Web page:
What is your concept of truth?

What is your concept of truth?

What is your concept of the truth, and why is it germane to the practice of your life?

Well think about it.  If you live your life according to things that you believe are true, and they’re only partially true or flat out wrong, what do you think the impact would be on your life?

Pretty dramatic.

Throughout history people believed in many things that we know now are not true.  The earth is not the centre of the universe, diseases like the plague are not afflictions of the poor, there is no superior race and men are not meant to rule over women.  But even today some people will argue some of these points and don’t believe in evolution or that it’s possible for humans to affect the climate.

All of these false beliefs and half-truths have tremendous consequences for how we live together.  For the most part, my way or the highway beliefs lead to separation, strife and conflict.  We literally kill each other because of our beliefs.

How do we know what we know?  it’s amazing that epistemology—the branch of philosophy that deals with this question—is not taught at school.

We’re not taught to validate sources, we’re not taught that we could only be seeing part of the truth; we’re not taught that under certain conditions one thing is the truth, and under other conditions something completely opposite could be true. We’re not taught to look at truth as an ongoing conversation about authentic inquiry into the way things are, were and could be.  We’re not taught to see truth as an ongoing conversation that constantly builds and deepens our connection to the world, each other, and to ourselves.

And we’re not taught to see our truth as only one part or perspective on the truth.  Just like the blind men who encounter an elephant for the first time and touch different parts of it to get a sense of what it is.  Imagine the conversations they had at dinner afterwards.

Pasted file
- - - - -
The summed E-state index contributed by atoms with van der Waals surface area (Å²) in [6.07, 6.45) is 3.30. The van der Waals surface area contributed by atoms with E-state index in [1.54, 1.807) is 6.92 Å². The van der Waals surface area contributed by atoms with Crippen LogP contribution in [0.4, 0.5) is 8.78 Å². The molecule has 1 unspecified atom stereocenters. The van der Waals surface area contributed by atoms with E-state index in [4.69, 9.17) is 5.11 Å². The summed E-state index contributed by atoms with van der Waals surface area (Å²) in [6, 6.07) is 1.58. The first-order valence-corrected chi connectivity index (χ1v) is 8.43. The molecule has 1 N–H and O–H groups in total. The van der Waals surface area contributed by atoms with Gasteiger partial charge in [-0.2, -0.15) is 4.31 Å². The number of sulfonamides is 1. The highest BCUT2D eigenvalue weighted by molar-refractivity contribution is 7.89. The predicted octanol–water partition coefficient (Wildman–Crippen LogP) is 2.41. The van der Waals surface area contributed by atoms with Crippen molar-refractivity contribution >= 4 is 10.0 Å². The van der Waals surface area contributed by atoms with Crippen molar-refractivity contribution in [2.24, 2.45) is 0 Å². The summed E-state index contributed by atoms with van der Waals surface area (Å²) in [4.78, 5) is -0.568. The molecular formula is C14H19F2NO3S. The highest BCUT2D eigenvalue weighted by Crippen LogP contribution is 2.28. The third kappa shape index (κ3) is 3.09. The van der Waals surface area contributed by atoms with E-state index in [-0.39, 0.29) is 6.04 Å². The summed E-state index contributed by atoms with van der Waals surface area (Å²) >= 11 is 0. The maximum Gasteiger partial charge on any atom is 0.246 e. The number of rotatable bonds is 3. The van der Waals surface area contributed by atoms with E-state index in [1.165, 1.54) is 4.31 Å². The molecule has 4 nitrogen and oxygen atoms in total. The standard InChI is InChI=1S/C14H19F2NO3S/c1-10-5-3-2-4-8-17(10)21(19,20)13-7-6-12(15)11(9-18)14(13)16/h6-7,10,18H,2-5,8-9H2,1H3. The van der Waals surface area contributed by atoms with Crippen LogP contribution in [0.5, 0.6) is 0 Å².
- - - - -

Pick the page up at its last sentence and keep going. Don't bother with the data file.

So it’s left to us to explore truth on our own, and the place to start is by giving up our monopoly on the truth and by being open to the possibility that we could be at least partly wrong on many things that we currently believe.  It’s not so bad.  Really.  it’s a first step to real understanding, forgiveness, and the exploration of reality as whatever we want it to be.

7 Responses to What is your concept of truth?

  1. Funny, I just finished posting my manifesto and musings… one of which was: “Save yourself the heartache – you can’t outrun the Truth.” There is no partial truth; truth can’t be a fraction. It is either Truth or it isn’t, period. Pretty clearcut. But it’s taken me a long time to realize that. Watch my blog for an upcoming personal story on Truth.

  2. The Qur’an is the 100% pure Truth without any doubt as it is from God, and as Muslims we are taught to have a good relationship to the Qur’an in our day-to-day lives.

  3. Brenda, what a great opening for a conversation. My point was exactly the opposite, that when we see the truth this way we stop looking. Yet the strange thing is you are also 100% correct, which leads into an upcoming post on contradictions, things that appear to contradict yet do not.

  4. I see your distinction. My comments refer to Truth, capital T… the absolute, universal Truth that is everywhere and within each of us.

    We call some aspects partial truths (a.k.a. “white lies”) consciously to sugar coat things and hide from the absolute Truth.

  5. I like this post for several reasons. I believe that the more time we spend with our own thoughts, or only get input from limited sources (just a spouse, close family), the high the risk of not seeing the full picture (i.e. the ‘truth’).

    The more time we spend ‘out there in the world’ getting feedback, particularly honest feedback, from more sources, the bigger our perspective become and the closer we get to the truth.

    This is poignant to me as I currently raise funds for my business. There are certain things I (and my team) see as ‘true’ about our busines and our growth plans, but when you start getting the same feedback from more and more investors with the same critiques, you start realizing your version of the truth may not have been the right one.

    In essence, expanding your circle and getting ‘honest’ input from more people gets you closer to the truth, while keeping within your own head or own small circle may keep you further from it.

Any thoughts? Contributions/acknowledgments welcome.